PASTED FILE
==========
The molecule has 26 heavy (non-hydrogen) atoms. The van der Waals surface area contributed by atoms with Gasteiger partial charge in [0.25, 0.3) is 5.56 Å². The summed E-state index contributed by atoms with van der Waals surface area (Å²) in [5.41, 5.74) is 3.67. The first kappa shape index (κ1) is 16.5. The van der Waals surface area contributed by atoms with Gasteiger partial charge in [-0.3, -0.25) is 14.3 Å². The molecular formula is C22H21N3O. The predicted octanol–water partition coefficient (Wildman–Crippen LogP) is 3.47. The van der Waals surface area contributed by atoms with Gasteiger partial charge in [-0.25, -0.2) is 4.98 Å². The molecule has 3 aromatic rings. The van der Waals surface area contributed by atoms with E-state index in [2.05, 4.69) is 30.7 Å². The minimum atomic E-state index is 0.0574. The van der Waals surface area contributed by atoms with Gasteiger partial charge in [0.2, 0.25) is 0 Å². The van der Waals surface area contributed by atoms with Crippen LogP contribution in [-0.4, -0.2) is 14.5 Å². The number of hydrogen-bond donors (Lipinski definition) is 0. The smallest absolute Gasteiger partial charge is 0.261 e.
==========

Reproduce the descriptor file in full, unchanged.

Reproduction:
The molecule has 26 heavy (non-hydrogen) atoms. The van der Waals surface area contributed by atoms with Gasteiger partial charge in [0.25, 0.3) is 5.56 Å². The summed E-state index contributed by atoms with van der Waals surface area (Å²) in [5.41, 5.74) is 3.67. The first kappa shape index (κ1) is 16.5. The van der Waals surface area contributed by atoms with Gasteiger partial charge in [-0.3, -0.25) is 14.3 Å². The molecular formula is C22H21N3O. The predicted octanol–water partition coefficient (Wildman–Crippen LogP) is 3.47. The van der Waals surface area contributed by atoms with Gasteiger partial charge in [-0.25, -0.2) is 4.98 Å². The molecule has 3 aromatic rings. The van der Waals surface area contributed by atoms with E-state index in [2.05, 4.69) is 30.7 Å². The minimum atomic E-state index is 0.0574. The van der Waals surface area contributed by atoms with Gasteiger partial charge in [0.2, 0.25) is 0 Å². The van der Waals surface area contributed by atoms with Crippen LogP contribution in [-0.4, -0.2) is 14.5 Å². The number of hydrogen-bond donors (Lipinski definition) is 0. The smallest absolute Gasteiger partial charge is 0.261 e.